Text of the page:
in general, and their loss of life in particular. We asked the VWMP
special to honor these 56 forgotten casualties of the Vietnam war.
turned us down
It was then we realized if anything was to be done to recognise civilian
the civilian women who had served in Vietnam--would have to do it
Jolynne and I organized the Circle of Sisters...Circle of Friends,
no D.C. contacts, very little time, and alot of determination, accomplished
told us was the impossible. We were able to convince the powers that
we weren't two crazy women from the West; we really had been in Vietnam
war; that 56 additional American women--not just the 8 military nurses--had
also died in
Vietnam, and they too deserved to be remembered.
Finally, 90 days prior to dedication of the Women's Memorial, we
was granted, and permits issued for a special memorial ceremony at
With yards of red tape trailing behind us, we hastily finalised
and I then set out for D.C. with a great sense of accomplishment,
to proudly dedicate
the Women's Memorial, and to honor our civilian sisters at the Wall.
What should have been a joyful and exciting day for me turned into
I was to present the floral wreath for Army Special Services at the
on November 11th. The day turned out to be a gorgeous sunny day,
colors. I was so excited walking down the walkway toward our memorial
carrying those thick, waxy, crimson red antherium, and golden birds
paradise. I thought,"At
last! We've worked long and hard to get here, but finally, those
know that women, military and civilian have served their country
Just then a short, baby-faced, D.C. motorcycle cop stepped in front
my way, and said I could go no further. The immediate area around
was roped off and accessible to VIP's only, he said. I tried explaining
I had an invitation and a pass to enter the area, but in my excitement
left it behind in my purse. He didn't care. No pass. No admission.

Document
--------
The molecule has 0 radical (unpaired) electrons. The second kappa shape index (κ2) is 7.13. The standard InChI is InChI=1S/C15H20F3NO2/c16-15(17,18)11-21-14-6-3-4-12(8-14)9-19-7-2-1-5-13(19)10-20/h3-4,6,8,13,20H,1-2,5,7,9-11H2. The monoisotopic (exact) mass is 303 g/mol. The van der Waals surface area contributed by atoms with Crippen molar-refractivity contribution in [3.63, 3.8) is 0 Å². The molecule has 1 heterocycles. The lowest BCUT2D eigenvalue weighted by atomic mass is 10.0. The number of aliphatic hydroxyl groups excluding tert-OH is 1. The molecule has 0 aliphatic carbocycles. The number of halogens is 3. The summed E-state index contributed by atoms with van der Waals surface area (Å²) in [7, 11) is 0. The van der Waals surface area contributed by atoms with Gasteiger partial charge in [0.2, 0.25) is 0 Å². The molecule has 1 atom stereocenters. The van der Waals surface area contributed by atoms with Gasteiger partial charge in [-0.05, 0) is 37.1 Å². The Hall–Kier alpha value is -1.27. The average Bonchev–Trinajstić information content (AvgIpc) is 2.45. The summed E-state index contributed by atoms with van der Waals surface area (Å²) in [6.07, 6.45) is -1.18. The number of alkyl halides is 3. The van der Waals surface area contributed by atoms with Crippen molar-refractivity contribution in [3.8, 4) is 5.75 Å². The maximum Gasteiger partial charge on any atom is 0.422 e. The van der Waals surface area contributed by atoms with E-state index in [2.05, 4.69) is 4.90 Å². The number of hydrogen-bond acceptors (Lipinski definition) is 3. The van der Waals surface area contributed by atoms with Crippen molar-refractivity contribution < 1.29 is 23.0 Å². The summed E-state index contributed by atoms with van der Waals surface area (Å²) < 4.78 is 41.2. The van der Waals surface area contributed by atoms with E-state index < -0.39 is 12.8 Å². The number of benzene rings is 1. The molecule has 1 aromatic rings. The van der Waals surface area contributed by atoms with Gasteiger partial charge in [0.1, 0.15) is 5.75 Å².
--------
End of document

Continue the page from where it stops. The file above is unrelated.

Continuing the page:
it all. His stony indifference to my pleas was so very apparent,
At that moment something strange happened. It was a though I stepped
from the confrontation
and totally out of my own body!
I could see myself at a distance arguing with the officer. Then I
They came up out of the ground beneath my feet. Boiled up through
out from my shoulders--straight out over my head with such force
me. I was engulfed in orange flames. But at the same time, I was
looking into those baby-cop eyes, barely visible below the rim of
thinking "Sweetpea, you weren't even born when all these men
in Vietnam, and I'll be damned if I let you stop me from presenting
flowers in their
memory. I'm coming through." I heard the voices of common sense
saying, "Don't do
it. It's not worth it. The chief won't like it". (The chief
boss the Police
Chief). But another unfamiliar voice said, "Fuck it! He's not
expecting it. Hit him!"
So I did.
And from a distance--as far away as Vietnam perhaps--I watched
"her" as she lifted
the floral wreath, and using it as a battering ram, knocked that
of the law out of her way.
BOILING, ROILING, ORANGE FLAMES ! Where did they come from?
Army Special Services